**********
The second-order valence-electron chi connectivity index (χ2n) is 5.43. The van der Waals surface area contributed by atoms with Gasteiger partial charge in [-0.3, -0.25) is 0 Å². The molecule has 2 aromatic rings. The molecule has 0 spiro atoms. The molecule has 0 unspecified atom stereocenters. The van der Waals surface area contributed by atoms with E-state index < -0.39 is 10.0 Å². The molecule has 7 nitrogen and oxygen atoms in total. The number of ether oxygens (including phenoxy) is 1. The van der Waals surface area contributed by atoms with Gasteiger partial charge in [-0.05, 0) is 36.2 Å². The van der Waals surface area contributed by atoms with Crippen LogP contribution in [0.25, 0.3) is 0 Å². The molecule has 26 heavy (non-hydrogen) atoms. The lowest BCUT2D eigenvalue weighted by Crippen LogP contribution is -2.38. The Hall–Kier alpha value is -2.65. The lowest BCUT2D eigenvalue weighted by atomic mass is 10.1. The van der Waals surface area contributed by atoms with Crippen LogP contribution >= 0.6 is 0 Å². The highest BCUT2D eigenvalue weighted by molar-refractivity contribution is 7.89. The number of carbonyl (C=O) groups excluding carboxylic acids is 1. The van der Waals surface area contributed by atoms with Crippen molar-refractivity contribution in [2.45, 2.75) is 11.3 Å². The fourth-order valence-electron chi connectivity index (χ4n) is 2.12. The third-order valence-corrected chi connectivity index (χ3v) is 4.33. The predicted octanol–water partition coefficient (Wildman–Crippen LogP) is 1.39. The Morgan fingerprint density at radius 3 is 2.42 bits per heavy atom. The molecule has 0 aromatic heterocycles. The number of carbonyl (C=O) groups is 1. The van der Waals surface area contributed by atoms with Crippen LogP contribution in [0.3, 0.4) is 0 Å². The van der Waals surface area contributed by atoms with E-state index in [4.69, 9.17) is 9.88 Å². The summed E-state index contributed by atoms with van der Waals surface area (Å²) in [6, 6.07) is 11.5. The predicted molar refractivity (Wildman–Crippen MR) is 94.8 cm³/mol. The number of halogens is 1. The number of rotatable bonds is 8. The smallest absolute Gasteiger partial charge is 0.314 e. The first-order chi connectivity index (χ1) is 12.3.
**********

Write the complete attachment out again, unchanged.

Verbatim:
The second-order valence-electron chi connectivity index (χ2n) is 5.43. The van der Waals surface area contributed by atoms with Gasteiger partial charge in [-0.3, -0.25) is 0 Å². The molecule has 2 aromatic rings. The molecule has 0 spiro atoms. The molecule has 0 unspecified atom stereocenters. The van der Waals surface area contributed by atoms with E-state index < -0.39 is 10.0 Å². The molecule has 7 nitrogen and oxygen atoms in total. The number of ether oxygens (including phenoxy) is 1. The van der Waals surface area contributed by atoms with Gasteiger partial charge in [-0.05, 0) is 36.2 Å². The van der Waals surface area contributed by atoms with Crippen LogP contribution in [0.25, 0.3) is 0 Å². The molecule has 26 heavy (non-hydrogen) atoms. The lowest BCUT2D eigenvalue weighted by Crippen LogP contribution is -2.38. The Hall–Kier alpha value is -2.65. The lowest BCUT2D eigenvalue weighted by atomic mass is 10.1. The van der Waals surface area contributed by atoms with Crippen LogP contribution >= 0.6 is 0 Å². The highest BCUT2D eigenvalue weighted by molar-refractivity contribution is 7.89. The number of carbonyl (C=O) groups excluding carboxylic acids is 1. The van der Waals surface area contributed by atoms with Crippen molar-refractivity contribution in [2.45, 2.75) is 11.3 Å². The fourth-order valence-electron chi connectivity index (χ4n) is 2.12. The third-order valence-corrected chi connectivity index (χ3v) is 4.33. The predicted octanol–water partition coefficient (Wildman–Crippen LogP) is 1.39. The Morgan fingerprint density at radius 3 is 2.42 bits per heavy atom. The molecule has 0 aromatic heterocycles. The number of carbonyl (C=O) groups is 1. The van der Waals surface area contributed by atoms with Crippen LogP contribution in [0.3, 0.4) is 0 Å². The van der Waals surface area contributed by atoms with E-state index in [4.69, 9.17) is 9.88 Å². The summed E-state index contributed by atoms with van der Waals surface area (Å²) in [6, 6.07) is 11.5. The predicted molar refractivity (Wildman–Crippen MR) is 94.8 cm³/mol. The number of halogens is 1. The number of rotatable bonds is 8. The smallest absolute Gasteiger partial charge is 0.314 e. The first-order chi connectivity index (χ1) is 12.3.